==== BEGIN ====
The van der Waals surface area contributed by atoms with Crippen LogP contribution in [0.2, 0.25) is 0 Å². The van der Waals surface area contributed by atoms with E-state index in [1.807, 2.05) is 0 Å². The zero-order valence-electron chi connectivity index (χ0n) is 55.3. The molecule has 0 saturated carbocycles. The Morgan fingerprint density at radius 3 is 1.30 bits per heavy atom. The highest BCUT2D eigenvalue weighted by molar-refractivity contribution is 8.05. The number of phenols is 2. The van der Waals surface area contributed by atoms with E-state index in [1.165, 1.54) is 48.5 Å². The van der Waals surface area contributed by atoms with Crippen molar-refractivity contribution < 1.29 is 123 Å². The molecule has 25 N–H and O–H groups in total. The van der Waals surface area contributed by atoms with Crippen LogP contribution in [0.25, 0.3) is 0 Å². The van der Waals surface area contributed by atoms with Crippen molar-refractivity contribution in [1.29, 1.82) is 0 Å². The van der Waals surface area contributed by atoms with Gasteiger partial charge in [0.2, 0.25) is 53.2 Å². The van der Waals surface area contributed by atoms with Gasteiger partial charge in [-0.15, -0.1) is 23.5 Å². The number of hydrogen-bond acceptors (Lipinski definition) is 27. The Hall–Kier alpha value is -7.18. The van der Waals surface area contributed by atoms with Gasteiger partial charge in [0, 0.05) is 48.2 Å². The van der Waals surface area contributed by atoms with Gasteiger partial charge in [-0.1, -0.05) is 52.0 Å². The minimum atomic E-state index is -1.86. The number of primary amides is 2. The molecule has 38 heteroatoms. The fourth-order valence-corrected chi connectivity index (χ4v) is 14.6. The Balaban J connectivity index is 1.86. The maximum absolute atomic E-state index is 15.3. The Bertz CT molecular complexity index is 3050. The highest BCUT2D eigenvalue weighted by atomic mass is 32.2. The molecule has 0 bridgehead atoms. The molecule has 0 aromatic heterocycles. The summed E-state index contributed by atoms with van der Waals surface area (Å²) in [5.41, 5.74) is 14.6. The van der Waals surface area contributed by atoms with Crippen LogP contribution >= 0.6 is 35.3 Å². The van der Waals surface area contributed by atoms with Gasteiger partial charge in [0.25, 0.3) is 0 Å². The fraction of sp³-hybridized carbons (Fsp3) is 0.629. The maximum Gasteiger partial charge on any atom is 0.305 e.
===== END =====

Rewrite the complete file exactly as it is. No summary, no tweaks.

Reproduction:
The van der Waals surface area contributed by atoms with Crippen LogP contribution in [0.2, 0.25) is 0 Å². The van der Waals surface area contributed by atoms with E-state index in [1.807, 2.05) is 0 Å². The zero-order valence-electron chi connectivity index (χ0n) is 55.3. The molecule has 0 saturated carbocycles. The Morgan fingerprint density at radius 3 is 1.30 bits per heavy atom. The highest BCUT2D eigenvalue weighted by molar-refractivity contribution is 8.05. The number of phenols is 2. The van der Waals surface area contributed by atoms with E-state index in [1.165, 1.54) is 48.5 Å². The van der Waals surface area contributed by atoms with Crippen molar-refractivity contribution < 1.29 is 123 Å². The molecule has 25 N–H and O–H groups in total. The van der Waals surface area contributed by atoms with Crippen LogP contribution in [0.25, 0.3) is 0 Å². The van der Waals surface area contributed by atoms with Crippen molar-refractivity contribution in [1.29, 1.82) is 0 Å². The van der Waals surface area contributed by atoms with Gasteiger partial charge in [0.2, 0.25) is 53.2 Å². The van der Waals surface area contributed by atoms with Gasteiger partial charge in [-0.15, -0.1) is 23.5 Å². The number of hydrogen-bond acceptors (Lipinski definition) is 27. The Hall–Kier alpha value is -7.18. The van der Waals surface area contributed by atoms with Gasteiger partial charge in [0, 0.05) is 48.2 Å². The van der Waals surface area contributed by atoms with Gasteiger partial charge in [-0.1, -0.05) is 52.0 Å². The minimum atomic E-state index is -1.86. The number of primary amides is 2. The molecule has 38 heteroatoms. The fourth-order valence-corrected chi connectivity index (χ4v) is 14.6. The Balaban J connectivity index is 1.86. The maximum absolute atomic E-state index is 15.3. The Bertz CT molecular complexity index is 3050. The highest BCUT2D eigenvalue weighted by atomic mass is 32.2. The molecule has 0 bridgehead atoms. The molecule has 0 aromatic heterocycles. The summed E-state index contributed by atoms with van der Waals surface area (Å²) in [5.41, 5.74) is 14.6. The van der Waals surface area contributed by atoms with Crippen LogP contribution >= 0.6 is 35.3 Å². The van der Waals surface area contributed by atoms with Gasteiger partial charge in [0.25, 0.3) is 0 Å². The fraction of sp³-hybridized carbons (Fsp3) is 0.629. The maximum Gasteiger partial charge on any atom is 0.305 e.